Spurgeon at the New Park Street Chapel: 365 Sermons - Monday, April 29, 2013
Christ’s people—imitators of him
“Now when they saw the boldness of Peter and John, and perceived that they were unlearned and ignorant men, they marvelled; and they took knowledge of them, that they had been with Jesus.” Acts 4:13
Suggested Further Reading: Ephesians 4:11-16
I will ever maintain—that by grace we are saved, and not by ourselves; but equally must I testify, that where the grace of God is, it will produce fitting deeds. To these I am ever bound to exhort you, while you are ever expected to have good works for necessary purposes. Again, I do not, when I say that a believer should be a striking likeness of Jesus, suppose that any one Christian will perfectly exhibit all the features of our Lord and Saviour Jesus Christ; yet my brethren, the fact that perfection is beyond our reach, should not diminish the ardour of our desire after it. The artist, when he paints, knows right well that he shall not be able to excel Apelles; but that does not discourage him; he uses his brush with all the greater pains, that he may at least in some humble measure resemble the great master. So the sculptor; though persuaded that he will not rival Praxiteles, will hew out the marble still, and seek to be as near the model as possible. Just so the Christian man; though he feels he never can mount to the height of complete excellence, and perceives that he never can on earth become the exact image of Christ, still holds it up before him, and measures his own deficiencies by the distance between himself and Jesus. This will he do, forgetting all he has attained, he will press forward, crying, Excelsior! Going upwards still, desiring to be conformed more and more to the image of Christ Jesus.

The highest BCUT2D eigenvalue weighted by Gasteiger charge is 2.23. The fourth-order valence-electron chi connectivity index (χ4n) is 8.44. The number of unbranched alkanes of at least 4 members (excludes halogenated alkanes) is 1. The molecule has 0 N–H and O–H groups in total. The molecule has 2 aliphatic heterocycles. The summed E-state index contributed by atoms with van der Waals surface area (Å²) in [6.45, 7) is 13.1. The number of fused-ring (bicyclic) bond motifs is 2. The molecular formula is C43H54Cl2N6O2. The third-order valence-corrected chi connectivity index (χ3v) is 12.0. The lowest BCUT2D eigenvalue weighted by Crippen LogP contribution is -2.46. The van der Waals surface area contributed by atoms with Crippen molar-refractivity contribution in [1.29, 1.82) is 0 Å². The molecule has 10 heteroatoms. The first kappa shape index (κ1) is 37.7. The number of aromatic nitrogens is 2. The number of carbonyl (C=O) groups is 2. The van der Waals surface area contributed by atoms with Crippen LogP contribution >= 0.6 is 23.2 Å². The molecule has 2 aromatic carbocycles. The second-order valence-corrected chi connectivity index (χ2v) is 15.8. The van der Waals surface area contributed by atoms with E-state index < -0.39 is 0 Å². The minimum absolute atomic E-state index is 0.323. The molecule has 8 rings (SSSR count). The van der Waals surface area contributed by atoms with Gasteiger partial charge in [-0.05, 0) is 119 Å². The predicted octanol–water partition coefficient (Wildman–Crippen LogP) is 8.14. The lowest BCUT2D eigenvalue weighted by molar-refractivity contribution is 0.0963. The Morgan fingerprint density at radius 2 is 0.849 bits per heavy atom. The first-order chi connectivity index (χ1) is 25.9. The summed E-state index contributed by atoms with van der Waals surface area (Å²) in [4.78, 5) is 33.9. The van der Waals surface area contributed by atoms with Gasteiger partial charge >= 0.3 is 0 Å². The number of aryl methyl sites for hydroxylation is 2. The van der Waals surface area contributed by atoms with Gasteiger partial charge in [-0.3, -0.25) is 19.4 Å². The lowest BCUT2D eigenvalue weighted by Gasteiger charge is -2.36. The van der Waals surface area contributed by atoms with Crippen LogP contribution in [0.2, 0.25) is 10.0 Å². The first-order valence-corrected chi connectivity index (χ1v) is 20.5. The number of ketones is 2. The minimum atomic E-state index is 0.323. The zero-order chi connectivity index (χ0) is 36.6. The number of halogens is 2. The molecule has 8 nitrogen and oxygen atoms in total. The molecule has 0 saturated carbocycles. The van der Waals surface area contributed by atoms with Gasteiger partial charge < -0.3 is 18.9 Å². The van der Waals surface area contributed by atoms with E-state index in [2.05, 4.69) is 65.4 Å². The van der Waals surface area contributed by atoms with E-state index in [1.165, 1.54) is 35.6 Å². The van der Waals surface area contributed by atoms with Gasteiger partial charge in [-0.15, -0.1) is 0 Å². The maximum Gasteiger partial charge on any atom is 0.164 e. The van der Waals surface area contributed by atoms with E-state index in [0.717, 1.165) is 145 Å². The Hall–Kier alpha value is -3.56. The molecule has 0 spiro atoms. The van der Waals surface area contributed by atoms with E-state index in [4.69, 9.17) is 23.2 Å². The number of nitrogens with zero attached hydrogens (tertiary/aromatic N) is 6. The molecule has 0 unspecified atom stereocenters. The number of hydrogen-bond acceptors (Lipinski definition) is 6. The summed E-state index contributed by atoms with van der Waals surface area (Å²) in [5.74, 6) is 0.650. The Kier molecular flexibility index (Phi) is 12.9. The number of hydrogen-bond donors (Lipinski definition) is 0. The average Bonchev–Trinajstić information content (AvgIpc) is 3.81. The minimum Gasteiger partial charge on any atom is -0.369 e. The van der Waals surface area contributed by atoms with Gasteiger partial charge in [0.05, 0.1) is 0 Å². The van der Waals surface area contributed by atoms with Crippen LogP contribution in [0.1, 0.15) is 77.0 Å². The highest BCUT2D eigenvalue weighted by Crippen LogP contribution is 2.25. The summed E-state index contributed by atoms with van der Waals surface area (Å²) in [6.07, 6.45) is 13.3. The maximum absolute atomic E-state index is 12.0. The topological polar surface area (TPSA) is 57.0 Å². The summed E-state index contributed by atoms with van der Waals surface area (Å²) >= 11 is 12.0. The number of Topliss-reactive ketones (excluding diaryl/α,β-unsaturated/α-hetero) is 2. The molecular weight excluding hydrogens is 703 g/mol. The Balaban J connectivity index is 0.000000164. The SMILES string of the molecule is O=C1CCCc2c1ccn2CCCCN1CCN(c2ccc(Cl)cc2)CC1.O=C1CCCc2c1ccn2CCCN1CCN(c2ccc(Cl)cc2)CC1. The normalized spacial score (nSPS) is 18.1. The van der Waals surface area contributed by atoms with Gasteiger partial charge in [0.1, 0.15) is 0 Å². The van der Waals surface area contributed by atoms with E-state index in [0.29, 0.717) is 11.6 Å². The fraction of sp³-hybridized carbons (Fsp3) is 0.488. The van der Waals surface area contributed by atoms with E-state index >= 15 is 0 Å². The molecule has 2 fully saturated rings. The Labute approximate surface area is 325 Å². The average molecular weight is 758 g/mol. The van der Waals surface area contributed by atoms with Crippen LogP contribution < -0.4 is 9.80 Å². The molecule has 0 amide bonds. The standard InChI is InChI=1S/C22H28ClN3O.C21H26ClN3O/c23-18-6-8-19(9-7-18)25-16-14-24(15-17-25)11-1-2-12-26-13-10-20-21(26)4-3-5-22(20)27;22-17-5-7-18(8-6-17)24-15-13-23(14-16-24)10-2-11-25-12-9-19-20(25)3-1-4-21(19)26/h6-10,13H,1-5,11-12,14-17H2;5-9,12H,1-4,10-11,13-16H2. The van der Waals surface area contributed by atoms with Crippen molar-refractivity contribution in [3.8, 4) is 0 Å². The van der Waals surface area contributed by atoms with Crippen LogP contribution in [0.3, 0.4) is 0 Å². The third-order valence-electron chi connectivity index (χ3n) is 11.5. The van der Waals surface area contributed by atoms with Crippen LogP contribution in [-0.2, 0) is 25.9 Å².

For meditation: Christians are fellow-pupils in the masterclass of the supreme Master (John 13:12-15).
n.b: Apelles (4th century BC) Court painter to Alexander the Great.
Praxiteles (mid 4th century BC) Athenian sculptor. Regarded as one of the greatest Greek sculptors of his day.
Sermon no. 21
29 April (1855)
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